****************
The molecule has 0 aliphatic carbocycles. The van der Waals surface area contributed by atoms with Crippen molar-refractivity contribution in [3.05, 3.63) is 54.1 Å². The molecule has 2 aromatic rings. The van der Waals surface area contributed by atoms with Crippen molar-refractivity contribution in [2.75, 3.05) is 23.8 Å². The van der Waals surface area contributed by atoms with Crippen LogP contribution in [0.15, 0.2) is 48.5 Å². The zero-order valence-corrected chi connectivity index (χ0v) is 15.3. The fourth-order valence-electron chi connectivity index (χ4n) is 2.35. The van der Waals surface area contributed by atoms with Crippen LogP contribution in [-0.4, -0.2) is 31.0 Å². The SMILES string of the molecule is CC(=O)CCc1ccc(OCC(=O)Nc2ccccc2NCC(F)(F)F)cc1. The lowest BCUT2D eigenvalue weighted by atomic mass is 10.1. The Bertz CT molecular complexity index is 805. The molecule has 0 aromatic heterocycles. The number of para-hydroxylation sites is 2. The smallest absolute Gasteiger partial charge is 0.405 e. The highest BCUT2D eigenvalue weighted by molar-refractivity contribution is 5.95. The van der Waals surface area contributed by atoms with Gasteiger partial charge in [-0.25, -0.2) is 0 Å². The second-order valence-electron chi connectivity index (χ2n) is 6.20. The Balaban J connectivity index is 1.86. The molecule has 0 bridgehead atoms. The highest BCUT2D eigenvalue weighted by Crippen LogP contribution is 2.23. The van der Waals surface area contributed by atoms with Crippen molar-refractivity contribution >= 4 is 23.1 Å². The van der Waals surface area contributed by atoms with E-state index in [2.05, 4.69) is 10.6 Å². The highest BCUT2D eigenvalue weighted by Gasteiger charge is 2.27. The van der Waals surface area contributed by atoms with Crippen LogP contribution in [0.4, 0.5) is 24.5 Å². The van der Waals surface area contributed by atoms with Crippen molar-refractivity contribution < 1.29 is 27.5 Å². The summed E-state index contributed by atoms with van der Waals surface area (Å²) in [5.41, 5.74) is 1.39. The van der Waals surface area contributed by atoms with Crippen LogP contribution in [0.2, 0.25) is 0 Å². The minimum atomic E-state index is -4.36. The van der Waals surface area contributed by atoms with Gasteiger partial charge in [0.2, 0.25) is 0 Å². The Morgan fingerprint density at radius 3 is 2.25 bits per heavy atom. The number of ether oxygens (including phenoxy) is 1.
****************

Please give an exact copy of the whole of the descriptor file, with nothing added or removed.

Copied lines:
The molecule has 0 aliphatic carbocycles. The van der Waals surface area contributed by atoms with Crippen molar-refractivity contribution in [3.05, 3.63) is 54.1 Å². The molecule has 2 aromatic rings. The van der Waals surface area contributed by atoms with Crippen molar-refractivity contribution in [2.75, 3.05) is 23.8 Å². The van der Waals surface area contributed by atoms with Crippen LogP contribution in [0.15, 0.2) is 48.5 Å². The zero-order valence-corrected chi connectivity index (χ0v) is 15.3. The fourth-order valence-electron chi connectivity index (χ4n) is 2.35. The van der Waals surface area contributed by atoms with Crippen LogP contribution in [-0.4, -0.2) is 31.0 Å². The SMILES string of the molecule is CC(=O)CCc1ccc(OCC(=O)Nc2ccccc2NCC(F)(F)F)cc1. The lowest BCUT2D eigenvalue weighted by atomic mass is 10.1. The Bertz CT molecular complexity index is 805. The molecule has 0 aromatic heterocycles. The number of para-hydroxylation sites is 2. The smallest absolute Gasteiger partial charge is 0.405 e. The highest BCUT2D eigenvalue weighted by molar-refractivity contribution is 5.95. The van der Waals surface area contributed by atoms with Gasteiger partial charge in [-0.25, -0.2) is 0 Å². The second-order valence-electron chi connectivity index (χ2n) is 6.20. The Balaban J connectivity index is 1.86. The molecule has 0 bridgehead atoms. The highest BCUT2D eigenvalue weighted by Crippen LogP contribution is 2.23. The van der Waals surface area contributed by atoms with Crippen molar-refractivity contribution >= 4 is 23.1 Å². The van der Waals surface area contributed by atoms with E-state index in [2.05, 4.69) is 10.6 Å². The highest BCUT2D eigenvalue weighted by Gasteiger charge is 2.27. The van der Waals surface area contributed by atoms with Crippen LogP contribution in [0.4, 0.5) is 24.5 Å². The van der Waals surface area contributed by atoms with Crippen molar-refractivity contribution < 1.29 is 27.5 Å². The summed E-state index contributed by atoms with van der Waals surface area (Å²) in [5.41, 5.74) is 1.39. The van der Waals surface area contributed by atoms with Crippen LogP contribution in [0.2, 0.25) is 0 Å². The minimum atomic E-state index is -4.36. The van der Waals surface area contributed by atoms with Gasteiger partial charge in [0.2, 0.25) is 0 Å². The Morgan fingerprint density at radius 3 is 2.25 bits per heavy atom. The number of ether oxygens (including phenoxy) is 1.